Cheers,

T

blank's picture

How long do you guys take to create an entire family…

However long it takes. I think Carl Crossgrove spent sixteen (non-continuous) years on Beorcana.

Té Rowan's picture

As far as I can tell, FontForge's licence is three-clause BSD. So, yes, it qualifies as Open Source.

nestumAtum's picture

I know it's very ambiguous to tell how long does it take to create an entire font family, I was asking just for an average time, but I understand there is a huge amount of variables to deal with.
Thomas my only experience is the one I have from the university so... is nothing to be honest. I want to create something good and I'm doing a lot of investigation about this subject and to be honest I'm getting really excited! I would like to show you the font when I finish it, just to have your honest opinions.

By the way I'm not sure which one is the most impressive: if the guy who took 2 hours to design an entire font family or Slimbach who took 15 years...

William Berkson's picture

There's evidently about to be a new entry in font editing, filling a missing link.

Novice Aelred's picture

I am no tech savvy. So can someone be so kind as to convert Mac fonts to PC-compatible format using Fontographer 5, I am told? It's very expensive to purchase, however. This is for non-profit use. I can simply email the files, 5 of them. Thank you very much!

HVB's picture

@Novice Aelred
re: Convert Mac fonts to PC

You should have started with a new message instead of tagging your request onto an un-related year-old post. However:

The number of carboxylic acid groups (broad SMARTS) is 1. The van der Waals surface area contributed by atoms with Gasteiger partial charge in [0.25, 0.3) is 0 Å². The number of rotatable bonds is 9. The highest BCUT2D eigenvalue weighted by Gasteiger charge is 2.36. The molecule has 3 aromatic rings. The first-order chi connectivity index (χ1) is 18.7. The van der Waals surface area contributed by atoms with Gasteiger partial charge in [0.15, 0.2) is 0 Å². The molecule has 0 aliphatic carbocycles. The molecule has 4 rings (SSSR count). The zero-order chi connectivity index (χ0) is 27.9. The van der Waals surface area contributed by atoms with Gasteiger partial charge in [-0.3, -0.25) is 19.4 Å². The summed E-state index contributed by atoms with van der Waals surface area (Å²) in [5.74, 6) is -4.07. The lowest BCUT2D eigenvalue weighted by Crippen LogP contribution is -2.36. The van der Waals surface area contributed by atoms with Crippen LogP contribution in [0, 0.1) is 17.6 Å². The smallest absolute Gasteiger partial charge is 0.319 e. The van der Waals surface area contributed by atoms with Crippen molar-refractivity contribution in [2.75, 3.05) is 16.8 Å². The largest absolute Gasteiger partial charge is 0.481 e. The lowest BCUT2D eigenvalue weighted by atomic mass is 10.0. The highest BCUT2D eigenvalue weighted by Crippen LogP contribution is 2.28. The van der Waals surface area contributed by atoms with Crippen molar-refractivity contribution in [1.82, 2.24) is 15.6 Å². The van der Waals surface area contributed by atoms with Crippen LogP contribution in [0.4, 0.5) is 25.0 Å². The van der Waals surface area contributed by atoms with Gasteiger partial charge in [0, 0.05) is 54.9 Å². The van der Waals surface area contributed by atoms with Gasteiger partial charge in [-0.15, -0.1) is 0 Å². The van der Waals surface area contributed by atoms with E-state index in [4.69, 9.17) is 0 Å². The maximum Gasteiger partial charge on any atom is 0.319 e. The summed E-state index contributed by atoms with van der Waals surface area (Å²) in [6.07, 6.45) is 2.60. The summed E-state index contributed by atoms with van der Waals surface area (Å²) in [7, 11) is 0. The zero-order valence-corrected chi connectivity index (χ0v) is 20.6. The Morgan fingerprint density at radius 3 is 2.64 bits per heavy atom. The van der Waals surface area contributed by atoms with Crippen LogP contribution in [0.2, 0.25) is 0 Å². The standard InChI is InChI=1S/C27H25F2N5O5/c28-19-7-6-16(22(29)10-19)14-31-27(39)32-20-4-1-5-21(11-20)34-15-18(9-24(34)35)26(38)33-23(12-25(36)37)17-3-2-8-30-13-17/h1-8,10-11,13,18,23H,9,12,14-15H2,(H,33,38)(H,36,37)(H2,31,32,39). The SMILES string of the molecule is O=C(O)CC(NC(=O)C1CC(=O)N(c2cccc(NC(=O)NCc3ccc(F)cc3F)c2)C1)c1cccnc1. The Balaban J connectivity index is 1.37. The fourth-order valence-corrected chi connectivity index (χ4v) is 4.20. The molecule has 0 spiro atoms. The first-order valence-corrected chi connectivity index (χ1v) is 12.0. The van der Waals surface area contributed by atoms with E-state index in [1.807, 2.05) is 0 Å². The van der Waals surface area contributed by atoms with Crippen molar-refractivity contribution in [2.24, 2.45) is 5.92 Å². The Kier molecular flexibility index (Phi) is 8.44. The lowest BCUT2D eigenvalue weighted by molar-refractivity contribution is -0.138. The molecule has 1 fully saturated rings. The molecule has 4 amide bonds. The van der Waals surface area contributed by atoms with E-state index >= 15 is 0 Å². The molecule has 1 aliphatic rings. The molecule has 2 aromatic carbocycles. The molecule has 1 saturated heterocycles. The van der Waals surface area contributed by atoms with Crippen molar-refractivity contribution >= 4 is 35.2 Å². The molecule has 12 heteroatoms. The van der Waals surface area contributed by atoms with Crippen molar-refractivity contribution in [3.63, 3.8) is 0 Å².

First, check your EULA's to see which of your fonts, if any, can legally be converted.

There are many FREE ways to convert your fonts.
You didn't say what kind of fonts they were (Type 1, Truetype, Opentype) and in what format (Macs seem to have multiple ways to store fonts) OR which platform(s) you have available to do it yourself. For OLDER Mac-only Truetype, there's a free converter called ttconvert. Google for it.

OR, here are two websites that offer font transformations:

http://www.freefontconverter.com/index.php
http://onlinefontconverter.com/

- Herb

HVB's picture

@Novice Aelred
re: Convert Mac fonts to PC

You should have started with a new message instead of tagging your request onto an un-related year-old post. However:

First, check your EULA's to see which of your fonts, if any, can legally be converted.

There are many FREE ways to convert your fonts.
You didn't say what kind of fonts they were (Type 1, Truetype, Opentype) and in what format (Macs seem to have multiple ways to store fonts) OR which platform(s) you have available to do it yourself. For OLDER Mac-only Truetype, there's a free converter called ttconvert. Google for it.

OR, here are two websites that offer font transformations:

http://www.freefontconverter.com/index.php
[[http://onlinefontconverter.com/\\

- Herb

Novice Aelred's picture

Herb,

Thanks for the response and pardon me for violating protocol. Actually, I have no idea. The person who created it, a monk in France created it. He owns it, and he forwarded the files to me, but they're Mac. They have no file extensions and he simply recommended that I use Fontographer 5. I can email them to you if you wish.

Cheers!

Novice Aelred's picture

Herb,

Thanks for the response and pardon me for violating protocol. Actually, I have no idea. The person who created it, a monk in France created it, forwarded the files to me, but they're Mac. They have no file extensions and he simply recommended that I use Fontographer 5. I can email them to you if you wish.

Cheers!

Novice Aelred's picture

Herb,

Thanks for the response and pardon me for violating protocol. Actually, I have no idea. The person who created it, a monk in France, forwarded the files to me, but they're Mac. They have no file extensions and he simply recommended that I use Fontographer 5. I can email them to you if you wish.

Cheers!

HVB's picture

First try to use the web sites I pointed to - just tell them where your files are and they should be able to figure it out. If that doesn't work, contact me (click on my nym and select 'contact'.